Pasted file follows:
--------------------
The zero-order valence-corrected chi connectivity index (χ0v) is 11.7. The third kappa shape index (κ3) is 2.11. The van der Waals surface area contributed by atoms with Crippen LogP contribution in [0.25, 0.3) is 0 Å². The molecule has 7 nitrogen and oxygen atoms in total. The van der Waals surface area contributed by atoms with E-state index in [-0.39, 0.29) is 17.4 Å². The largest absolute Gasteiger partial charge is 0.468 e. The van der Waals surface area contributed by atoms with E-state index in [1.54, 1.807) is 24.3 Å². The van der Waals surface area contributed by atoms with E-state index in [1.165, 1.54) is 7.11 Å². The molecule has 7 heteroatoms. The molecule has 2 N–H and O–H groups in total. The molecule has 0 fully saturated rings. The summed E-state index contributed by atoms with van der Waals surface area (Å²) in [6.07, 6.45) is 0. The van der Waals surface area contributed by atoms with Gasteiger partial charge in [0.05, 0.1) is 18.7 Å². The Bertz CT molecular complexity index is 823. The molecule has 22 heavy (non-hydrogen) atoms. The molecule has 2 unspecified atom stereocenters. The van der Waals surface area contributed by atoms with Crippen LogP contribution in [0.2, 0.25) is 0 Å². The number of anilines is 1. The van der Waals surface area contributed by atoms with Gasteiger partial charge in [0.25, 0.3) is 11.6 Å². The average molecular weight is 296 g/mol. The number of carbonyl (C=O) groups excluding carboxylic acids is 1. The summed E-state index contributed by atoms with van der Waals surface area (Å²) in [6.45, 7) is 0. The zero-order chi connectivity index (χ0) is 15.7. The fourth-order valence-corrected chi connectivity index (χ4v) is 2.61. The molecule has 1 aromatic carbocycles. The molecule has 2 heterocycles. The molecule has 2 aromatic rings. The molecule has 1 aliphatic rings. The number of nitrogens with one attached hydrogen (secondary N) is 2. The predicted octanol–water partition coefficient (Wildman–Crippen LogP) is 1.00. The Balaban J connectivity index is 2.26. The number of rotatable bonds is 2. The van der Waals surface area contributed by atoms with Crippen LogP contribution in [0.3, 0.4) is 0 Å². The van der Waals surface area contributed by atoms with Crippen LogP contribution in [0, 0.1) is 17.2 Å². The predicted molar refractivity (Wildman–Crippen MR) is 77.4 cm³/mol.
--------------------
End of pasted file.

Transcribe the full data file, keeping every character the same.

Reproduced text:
The zero-order valence-corrected chi connectivity index (χ0v) is 11.7. The third kappa shape index (κ3) is 2.11. The van der Waals surface area contributed by atoms with Crippen LogP contribution in [0.25, 0.3) is 0 Å². The molecule has 7 nitrogen and oxygen atoms in total. The van der Waals surface area contributed by atoms with E-state index in [-0.39, 0.29) is 17.4 Å². The largest absolute Gasteiger partial charge is 0.468 e. The van der Waals surface area contributed by atoms with E-state index in [1.54, 1.807) is 24.3 Å². The van der Waals surface area contributed by atoms with E-state index in [1.165, 1.54) is 7.11 Å². The molecule has 7 heteroatoms. The molecule has 2 N–H and O–H groups in total. The molecule has 0 fully saturated rings. The summed E-state index contributed by atoms with van der Waals surface area (Å²) in [6.07, 6.45) is 0. The van der Waals surface area contributed by atoms with Gasteiger partial charge in [0.05, 0.1) is 18.7 Å². The Bertz CT molecular complexity index is 823. The molecule has 22 heavy (non-hydrogen) atoms. The molecule has 2 unspecified atom stereocenters. The van der Waals surface area contributed by atoms with Crippen LogP contribution in [0.2, 0.25) is 0 Å². The number of anilines is 1. The van der Waals surface area contributed by atoms with Gasteiger partial charge in [0.25, 0.3) is 11.6 Å². The average molecular weight is 296 g/mol. The number of carbonyl (C=O) groups excluding carboxylic acids is 1. The summed E-state index contributed by atoms with van der Waals surface area (Å²) in [6.45, 7) is 0. The zero-order chi connectivity index (χ0) is 15.7. The fourth-order valence-corrected chi connectivity index (χ4v) is 2.61. The molecule has 1 aromatic carbocycles. The molecule has 2 heterocycles. The molecule has 2 aromatic rings. The molecule has 1 aliphatic rings. The number of nitrogens with one attached hydrogen (secondary N) is 2. The predicted octanol–water partition coefficient (Wildman–Crippen LogP) is 1.00. The Balaban J connectivity index is 2.26. The number of rotatable bonds is 2. The van der Waals surface area contributed by atoms with Crippen LogP contribution in [0.3, 0.4) is 0 Å². The van der Waals surface area contributed by atoms with Crippen LogP contribution in [0, 0.1) is 17.2 Å². The predicted molar refractivity (Wildman–Crippen MR) is 77.4 cm³/mol.